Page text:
I'm inspired by Leigh Dodd's garden retro to write about my own gardening adventures in 2021. I was raised in a gardening family and have almost every year tended at least a small patch of something, even when we were on sabbatical in Montpellier. To be clear: I don't depend on my own produce to live and have huge respect for people everywhere who do, whatever the scale. I'm paid well to write and deploy software systems, and everything my family needs is available from grocery chains and local producers. I garden because I'm curious about the natural history of agriculture, for the connection to the earth and sun, for the daily excuse to get up from the chair in my home office, and because some vegetables are so much tastier when grown at home.
Fort Collins, Colorado, my home, at 1500 meters elevation, is marginal for agriculture. We're in the USDA's Zone 5b, like Albany, New York. We get all the sun anything needs and adequate water for irrigation thanks to reservoirs, but the growing season can be unpredictably short due to late or early frosts. Hail can be a problem here, too. Some populated places northeast and southeast of Fort Collins get hail six days annually on average. We get less, 2-3 days, but in tough years we've had our garden wiped out multiple times.
Growers have success with apples in some microclimates in Masonville near Fort Collins, but generally fruit growers on the east side of the Rockies have more success several degrees of latitude to the south. That's where Rocky Ford melons and Pueblo chiles thrive. Major crops around Fort Collins are winter wheat, alfalfa, corn, and in earlier times, sugar beets. Growers of anything that require a longer season or protection against spring frosts depend on greenhouses or cold frames. I don't have either, yet, so I muddle through the hard seasons and revel in the easy seasons. 2021 was one of the latter.
We had a mild winter and early spring. We always plant lettuce, radish, turnips, and snow peas as soon as the ground thaws here. A late frost nailed our apricot blossoms, but everything else did fine. The garlic I planted in fall thrived, too.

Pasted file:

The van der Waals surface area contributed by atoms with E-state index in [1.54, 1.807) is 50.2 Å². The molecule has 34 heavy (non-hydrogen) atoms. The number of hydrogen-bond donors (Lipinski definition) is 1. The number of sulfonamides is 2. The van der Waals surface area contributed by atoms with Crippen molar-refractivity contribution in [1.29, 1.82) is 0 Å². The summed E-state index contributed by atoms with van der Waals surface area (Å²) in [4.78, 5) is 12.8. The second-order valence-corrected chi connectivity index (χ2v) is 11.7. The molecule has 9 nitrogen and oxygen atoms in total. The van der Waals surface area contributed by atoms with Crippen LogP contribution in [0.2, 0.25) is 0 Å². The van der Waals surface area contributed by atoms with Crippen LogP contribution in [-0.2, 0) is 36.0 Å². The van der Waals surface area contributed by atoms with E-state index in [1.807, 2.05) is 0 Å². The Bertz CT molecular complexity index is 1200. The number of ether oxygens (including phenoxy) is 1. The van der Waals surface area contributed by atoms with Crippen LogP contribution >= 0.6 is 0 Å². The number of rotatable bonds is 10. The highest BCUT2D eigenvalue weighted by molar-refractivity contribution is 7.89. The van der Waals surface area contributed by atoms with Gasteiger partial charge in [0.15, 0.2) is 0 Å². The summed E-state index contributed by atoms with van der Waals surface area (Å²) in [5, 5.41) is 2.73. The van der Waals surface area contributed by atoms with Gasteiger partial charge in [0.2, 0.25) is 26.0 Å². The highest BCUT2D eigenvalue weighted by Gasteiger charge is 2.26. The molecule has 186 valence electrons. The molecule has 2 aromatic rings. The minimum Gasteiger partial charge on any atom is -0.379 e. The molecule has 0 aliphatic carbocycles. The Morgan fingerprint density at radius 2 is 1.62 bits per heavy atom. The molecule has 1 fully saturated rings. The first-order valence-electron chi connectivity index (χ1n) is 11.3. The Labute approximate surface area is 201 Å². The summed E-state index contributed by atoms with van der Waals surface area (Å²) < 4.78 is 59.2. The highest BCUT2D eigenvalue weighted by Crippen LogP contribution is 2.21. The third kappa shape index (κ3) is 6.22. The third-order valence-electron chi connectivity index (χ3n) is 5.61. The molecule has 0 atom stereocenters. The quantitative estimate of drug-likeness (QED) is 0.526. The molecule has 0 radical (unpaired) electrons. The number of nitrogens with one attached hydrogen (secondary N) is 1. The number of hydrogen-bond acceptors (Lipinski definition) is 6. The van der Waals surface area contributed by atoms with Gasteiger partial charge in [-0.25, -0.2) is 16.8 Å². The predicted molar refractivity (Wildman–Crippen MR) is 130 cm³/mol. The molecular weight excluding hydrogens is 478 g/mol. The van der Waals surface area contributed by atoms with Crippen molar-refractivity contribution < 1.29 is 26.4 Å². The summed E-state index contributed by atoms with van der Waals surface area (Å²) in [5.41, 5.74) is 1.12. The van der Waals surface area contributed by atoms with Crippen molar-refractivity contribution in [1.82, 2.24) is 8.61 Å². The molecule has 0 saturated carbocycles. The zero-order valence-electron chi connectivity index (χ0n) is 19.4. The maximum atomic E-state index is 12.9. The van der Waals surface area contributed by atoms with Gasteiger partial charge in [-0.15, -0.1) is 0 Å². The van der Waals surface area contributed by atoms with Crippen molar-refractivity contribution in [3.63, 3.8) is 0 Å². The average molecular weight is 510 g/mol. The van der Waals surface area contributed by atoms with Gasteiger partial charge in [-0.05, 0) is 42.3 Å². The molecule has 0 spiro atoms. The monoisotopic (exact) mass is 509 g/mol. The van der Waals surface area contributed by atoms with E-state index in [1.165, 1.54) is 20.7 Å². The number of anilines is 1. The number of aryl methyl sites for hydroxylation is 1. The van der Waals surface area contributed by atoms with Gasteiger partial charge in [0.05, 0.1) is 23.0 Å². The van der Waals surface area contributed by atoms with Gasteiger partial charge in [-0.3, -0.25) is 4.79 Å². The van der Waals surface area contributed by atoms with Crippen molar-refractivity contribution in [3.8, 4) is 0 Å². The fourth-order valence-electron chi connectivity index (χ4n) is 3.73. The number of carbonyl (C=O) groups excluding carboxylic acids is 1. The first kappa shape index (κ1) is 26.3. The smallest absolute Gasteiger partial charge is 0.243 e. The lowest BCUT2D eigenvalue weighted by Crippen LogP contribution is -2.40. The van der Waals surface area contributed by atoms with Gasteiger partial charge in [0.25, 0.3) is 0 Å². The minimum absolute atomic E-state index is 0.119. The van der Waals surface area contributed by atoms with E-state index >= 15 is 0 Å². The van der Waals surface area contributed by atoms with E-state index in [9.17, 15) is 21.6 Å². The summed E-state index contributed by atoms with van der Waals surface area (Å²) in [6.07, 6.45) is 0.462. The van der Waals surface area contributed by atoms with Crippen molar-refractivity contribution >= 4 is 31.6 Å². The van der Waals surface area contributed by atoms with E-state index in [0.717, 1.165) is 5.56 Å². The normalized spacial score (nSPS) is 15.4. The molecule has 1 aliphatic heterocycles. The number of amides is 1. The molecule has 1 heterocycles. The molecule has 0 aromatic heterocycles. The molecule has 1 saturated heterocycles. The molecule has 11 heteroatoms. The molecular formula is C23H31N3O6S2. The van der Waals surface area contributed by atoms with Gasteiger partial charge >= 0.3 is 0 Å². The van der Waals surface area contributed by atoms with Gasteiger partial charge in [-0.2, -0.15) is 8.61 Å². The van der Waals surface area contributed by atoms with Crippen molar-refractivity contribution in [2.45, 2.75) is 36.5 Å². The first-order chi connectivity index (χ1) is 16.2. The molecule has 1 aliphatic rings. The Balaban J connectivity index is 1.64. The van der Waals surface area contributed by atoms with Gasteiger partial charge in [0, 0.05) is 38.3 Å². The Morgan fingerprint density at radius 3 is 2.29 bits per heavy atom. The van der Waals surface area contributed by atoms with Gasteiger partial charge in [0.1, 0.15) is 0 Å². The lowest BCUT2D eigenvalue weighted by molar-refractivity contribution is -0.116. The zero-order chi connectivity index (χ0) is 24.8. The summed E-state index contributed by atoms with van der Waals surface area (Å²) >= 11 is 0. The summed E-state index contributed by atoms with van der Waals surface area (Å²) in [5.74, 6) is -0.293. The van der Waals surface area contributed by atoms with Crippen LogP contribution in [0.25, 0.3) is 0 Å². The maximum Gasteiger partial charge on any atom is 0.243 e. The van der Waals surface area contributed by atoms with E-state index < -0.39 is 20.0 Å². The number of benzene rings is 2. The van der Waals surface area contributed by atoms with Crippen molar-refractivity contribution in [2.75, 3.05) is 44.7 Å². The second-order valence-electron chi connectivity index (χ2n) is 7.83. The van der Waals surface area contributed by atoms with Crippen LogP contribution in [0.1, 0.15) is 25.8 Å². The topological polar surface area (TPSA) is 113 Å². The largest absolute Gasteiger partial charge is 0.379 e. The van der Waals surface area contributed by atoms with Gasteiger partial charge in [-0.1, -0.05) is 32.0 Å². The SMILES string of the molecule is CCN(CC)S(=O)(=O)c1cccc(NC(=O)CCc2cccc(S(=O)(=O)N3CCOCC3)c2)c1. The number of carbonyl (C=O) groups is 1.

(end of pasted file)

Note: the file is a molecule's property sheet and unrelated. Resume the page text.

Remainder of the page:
We replicated our favorite feature of 2020's garden: an endless supply of cucumbers from a deep container in one of our garden's sunniest spots. We give these Japanese varieties deep soil, compost, sun, water, and some structure to climb on and they go nuts. We were picking 2-4 fancy $2 cucumbers every day for 3 months. This was the most profitable part of my garden by far. If you're interesting in growing cucumbers and have limited space, don't overlook the vertical dimension.
The spring and summer of 2021 were notable for the absence of hail and generally sunny and warm conditions. I rolled the dice on sweet mellons of two varieties, Charentais and "Minnesota midget", and we had plenty of each. It's unlikely we'll have such good conditions next year. Some of the Charentais melon were as good as I've had in the south of France. Growers in Lunel, Hérault, would have been proud.
My kids, who turned 13 and 16 at end the end of 2021, love cucumbers and sweet melons, but are deeply skeptical of zucchini or any other curcurbit that we cooks. I planted one zucchini plant this year and every fruit was grated in the service of zucchini fritters. Zucchini are reliable here, despite that we grew fewer than we did in previous years.
The season was going so well I planted beans after pulling up the garlic and there was plenty of time for them to grow and yield lots of tasty bean pods.
My tomato crop was very disappointing, a combination of exhausted soil and increasing shade from one of our backyard trees, but the pepper and basil crop more than made up for it. My father gave me Carmine and Aleppo pepper starts and they exploded at the end of the summer.
At the close of 2021 all I have going on in the garden are dormant perennial herbs, chives, and scallions; garlic bulbs; and the potted rosemary bushes that we bring in the house at night.
What grew well? Lettuce, cucumber, melon, peas, beans, peppers, dill, basil, garlic, green onions. None of these shared the same soil except the beans and garlic, which seems to be a sign.
What didn't grow well? Tomatoes. Next year, I will plant them in a different, sunnier bed, or buy them from someone else!
What will I do differently? I'll grow more spring and fall greens like spinach, kale, and mizuna. I would also like to have a constant supply of cilantro and parsley. I can't expect such luck with melons, so I might skip the Charentais. Otherwise, no major changes.